Use of nitrogen-methanol endothermic atmospheres

With careful attention to injector design, precise control of the atmosphere can be achieved.


In this column, I will discuss the use of nitrogen-methanol endothermic atmospheres for the heat treatment of steel.


When heat treating steels in a typical atmosphere furnace, an endothermic atmosphere is used. This atmosphere is generated in an endothermic generator using natural gas. It produces an atmosphere with the nominal composition 40% H2, 20% CO, and 40% N2. There are trace amounts of CO2, CH4 and water vapor formed (less than 1 percent total).

If natural gas isn’t available, propane can be used in an endothermic generator, or a mixture of nitrogen and methanol can be used. The nitrogen-methanol can be injected directly into the furnace (most used), or the methanol can be heated to a vapor and mixed with nitrogen and injected into the furnace or an endothermic generator (less common).

Dissociation of Methanol

The constraints imposed by the thermodynamics and kinetics of methanol dissociation are a major consideration in the use of nitrogen-methanol used to produce an endothermic atmosphere, regardless whether injected directly into the furnace or an endothermic generator is used.


Methanol is reported to dissociate by the following reactions:

Of these, only reaction [E1] is appropriate for the carburizing or neutral hardening. Reactions [E2], [E3], and [E5] produce soot. In addition, reactions [E2] – [E5] are non-equilibrium reactions. Based on thermodynamics, the dissociation of methanol is controlled by temperature. Reaction [E1] is likely to prevail above 700°C (1,292°F), so is appropriate to use as the basis for an endothermic atmosphere. Figure 1 shows the change in free energy as a function of temperature for the likely reactions of methanol. From this evaluation, methanol dissociates to CO and H2 at temperatures above 700°C, and results in sooting below that temperature.

The calculated gas composition as a function of temperature is shown in Figure 2.

Figure 1: The change in free energy, as a function of temperature, according to methanol decomposition reactions [E1]-[E5].
Figure 2: Calculated gas composition based on a 60/40 methanol-nitrogen mix.


The kinetics of methanol dissociation have not been extensively studied in relation to endothermic atmosphere formation. However, Aronowitz et al [1] offers some guidance for temperatures in the range of 800-1,000°C. In his paper, methanol dissociation was impeded by the presence in methane, and enhanced in the presence of hydrogen. In another paper [2], it was suggested that the dissociation of methanol in the temperature range of 1,000-1,120°K (727-847°C) was:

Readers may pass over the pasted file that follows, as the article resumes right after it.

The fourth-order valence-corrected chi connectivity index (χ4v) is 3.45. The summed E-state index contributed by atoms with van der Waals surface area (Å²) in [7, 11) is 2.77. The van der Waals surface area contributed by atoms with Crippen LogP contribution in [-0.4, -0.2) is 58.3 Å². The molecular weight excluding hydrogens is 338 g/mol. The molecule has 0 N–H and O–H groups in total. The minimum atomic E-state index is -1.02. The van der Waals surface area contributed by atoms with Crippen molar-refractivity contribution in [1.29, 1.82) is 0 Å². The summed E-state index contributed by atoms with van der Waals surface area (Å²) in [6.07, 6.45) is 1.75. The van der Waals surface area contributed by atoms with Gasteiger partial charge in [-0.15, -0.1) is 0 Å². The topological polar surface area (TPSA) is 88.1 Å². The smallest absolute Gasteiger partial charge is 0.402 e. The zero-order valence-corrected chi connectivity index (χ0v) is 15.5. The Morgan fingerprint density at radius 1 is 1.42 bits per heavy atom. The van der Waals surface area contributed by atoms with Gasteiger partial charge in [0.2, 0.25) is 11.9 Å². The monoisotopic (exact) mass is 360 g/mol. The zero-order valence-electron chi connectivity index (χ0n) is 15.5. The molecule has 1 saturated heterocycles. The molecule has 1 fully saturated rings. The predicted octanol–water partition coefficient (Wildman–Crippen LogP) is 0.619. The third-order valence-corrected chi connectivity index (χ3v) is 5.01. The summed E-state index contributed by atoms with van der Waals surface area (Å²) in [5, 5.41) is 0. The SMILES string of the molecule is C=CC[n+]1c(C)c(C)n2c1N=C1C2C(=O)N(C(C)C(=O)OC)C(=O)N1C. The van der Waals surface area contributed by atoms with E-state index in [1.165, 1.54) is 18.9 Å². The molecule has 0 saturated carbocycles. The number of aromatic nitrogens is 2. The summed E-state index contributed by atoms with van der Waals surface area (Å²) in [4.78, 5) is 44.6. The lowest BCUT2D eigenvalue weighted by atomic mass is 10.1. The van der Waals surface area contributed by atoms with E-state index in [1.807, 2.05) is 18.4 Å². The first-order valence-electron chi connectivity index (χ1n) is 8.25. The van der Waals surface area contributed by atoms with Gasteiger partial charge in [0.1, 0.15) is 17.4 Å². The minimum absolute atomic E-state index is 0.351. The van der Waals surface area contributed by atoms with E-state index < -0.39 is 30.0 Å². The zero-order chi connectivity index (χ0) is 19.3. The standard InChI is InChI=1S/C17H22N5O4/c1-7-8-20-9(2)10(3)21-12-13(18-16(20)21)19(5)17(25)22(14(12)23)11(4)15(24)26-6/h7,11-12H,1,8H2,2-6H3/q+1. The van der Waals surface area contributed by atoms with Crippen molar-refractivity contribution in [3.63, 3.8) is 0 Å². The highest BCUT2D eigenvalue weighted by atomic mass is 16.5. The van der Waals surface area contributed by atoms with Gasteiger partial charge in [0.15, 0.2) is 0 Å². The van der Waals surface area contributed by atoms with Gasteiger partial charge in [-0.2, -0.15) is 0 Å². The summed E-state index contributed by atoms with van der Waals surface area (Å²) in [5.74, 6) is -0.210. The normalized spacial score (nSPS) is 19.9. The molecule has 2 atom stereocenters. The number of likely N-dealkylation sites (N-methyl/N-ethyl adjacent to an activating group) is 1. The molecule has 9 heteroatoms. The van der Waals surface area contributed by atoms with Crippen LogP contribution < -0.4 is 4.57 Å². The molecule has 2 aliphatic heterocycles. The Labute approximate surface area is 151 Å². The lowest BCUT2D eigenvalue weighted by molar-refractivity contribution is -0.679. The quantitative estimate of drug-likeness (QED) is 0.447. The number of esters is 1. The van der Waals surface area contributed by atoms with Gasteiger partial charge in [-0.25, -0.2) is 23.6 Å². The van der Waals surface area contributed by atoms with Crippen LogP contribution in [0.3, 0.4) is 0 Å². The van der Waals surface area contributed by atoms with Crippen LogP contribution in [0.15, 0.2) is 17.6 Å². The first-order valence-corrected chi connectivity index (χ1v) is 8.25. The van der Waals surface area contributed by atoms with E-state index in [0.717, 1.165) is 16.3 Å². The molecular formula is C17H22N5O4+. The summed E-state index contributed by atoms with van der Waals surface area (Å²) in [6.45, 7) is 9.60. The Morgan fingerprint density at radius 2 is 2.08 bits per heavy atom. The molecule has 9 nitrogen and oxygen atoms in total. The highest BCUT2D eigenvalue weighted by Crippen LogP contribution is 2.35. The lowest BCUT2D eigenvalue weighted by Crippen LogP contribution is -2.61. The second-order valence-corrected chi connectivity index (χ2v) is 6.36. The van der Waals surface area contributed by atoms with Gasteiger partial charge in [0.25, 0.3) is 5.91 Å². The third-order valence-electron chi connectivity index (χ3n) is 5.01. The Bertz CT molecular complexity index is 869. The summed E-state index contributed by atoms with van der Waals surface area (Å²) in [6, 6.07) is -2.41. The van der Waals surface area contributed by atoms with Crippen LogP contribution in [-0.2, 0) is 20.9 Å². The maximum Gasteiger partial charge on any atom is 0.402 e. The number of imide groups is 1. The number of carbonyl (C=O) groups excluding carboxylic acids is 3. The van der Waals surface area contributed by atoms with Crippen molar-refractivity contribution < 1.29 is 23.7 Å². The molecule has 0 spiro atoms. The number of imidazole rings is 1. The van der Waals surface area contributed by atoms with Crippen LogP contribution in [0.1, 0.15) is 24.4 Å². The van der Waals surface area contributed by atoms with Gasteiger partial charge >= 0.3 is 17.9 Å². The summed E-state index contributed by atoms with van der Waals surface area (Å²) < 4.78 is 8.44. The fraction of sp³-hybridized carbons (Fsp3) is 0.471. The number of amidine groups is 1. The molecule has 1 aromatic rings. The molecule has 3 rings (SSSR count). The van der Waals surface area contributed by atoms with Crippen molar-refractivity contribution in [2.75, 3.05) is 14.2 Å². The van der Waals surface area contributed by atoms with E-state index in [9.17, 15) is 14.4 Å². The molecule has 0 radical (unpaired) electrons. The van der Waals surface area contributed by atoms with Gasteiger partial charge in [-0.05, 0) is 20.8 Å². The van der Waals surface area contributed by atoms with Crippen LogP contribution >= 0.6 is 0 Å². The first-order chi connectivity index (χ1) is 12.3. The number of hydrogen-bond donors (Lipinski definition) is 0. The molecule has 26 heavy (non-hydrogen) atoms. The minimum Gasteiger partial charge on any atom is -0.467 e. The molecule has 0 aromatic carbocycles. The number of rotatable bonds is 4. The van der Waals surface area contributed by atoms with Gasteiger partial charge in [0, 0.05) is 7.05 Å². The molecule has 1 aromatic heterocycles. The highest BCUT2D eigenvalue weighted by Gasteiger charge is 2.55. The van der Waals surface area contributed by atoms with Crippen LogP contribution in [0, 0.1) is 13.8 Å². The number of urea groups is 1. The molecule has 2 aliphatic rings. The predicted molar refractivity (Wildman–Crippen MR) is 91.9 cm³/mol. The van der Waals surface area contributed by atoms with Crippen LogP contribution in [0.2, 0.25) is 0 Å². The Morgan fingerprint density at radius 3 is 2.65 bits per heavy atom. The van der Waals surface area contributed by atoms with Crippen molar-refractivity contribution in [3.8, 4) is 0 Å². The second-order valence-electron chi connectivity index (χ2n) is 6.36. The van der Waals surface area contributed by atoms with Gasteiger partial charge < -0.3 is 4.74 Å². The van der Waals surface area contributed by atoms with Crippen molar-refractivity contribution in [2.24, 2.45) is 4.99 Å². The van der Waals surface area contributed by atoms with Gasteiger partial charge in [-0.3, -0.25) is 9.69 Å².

Alternatively, the kinetic rate constant for methanol dissociation has been determined using a plug flow reactor [3], and found to be:

Methanol starts decomposing at 910°K (637°C), and complete dissociation at 1,150°K (877°C), with the major constituents of hydrogen and carbon monoxide.

Methanol evaporation and dissociation is not rapid at austenization temperatures. This was illustrated dramatically in a vertical drop-bottom furnace operating at 870°C using a drip system at 1.5 liters per hour, with no fan circulation [4]. Because of the slow evaporation and dissociation kinetics, methanol was observed dripping through the furnace work zone and hitting the refractory door at the base. The total fall distance was approximately three meters.

Furnace Injection/Delivery Systems

For nitrogen-methanol atmospheres, the calculation for methanol required is a bit more difficult as methanol is a liquid. To obtain the proper atmosphere, the total volume will be 40 percent nitrogen. One gallon of methanol dissociates to form 240 standard cubic feet of CO and H2, so for 1,000 SCF of atmosphere needed for a furnace, then 400 standard cubic feet of nitrogen is required, and 600 standard cubic feet of CO and H2 are required. Therefore, 2.5 gallons per hour (600 SCF needed/240 SCF per gallon CH3OH = 2.5 gallons per hour) are needed.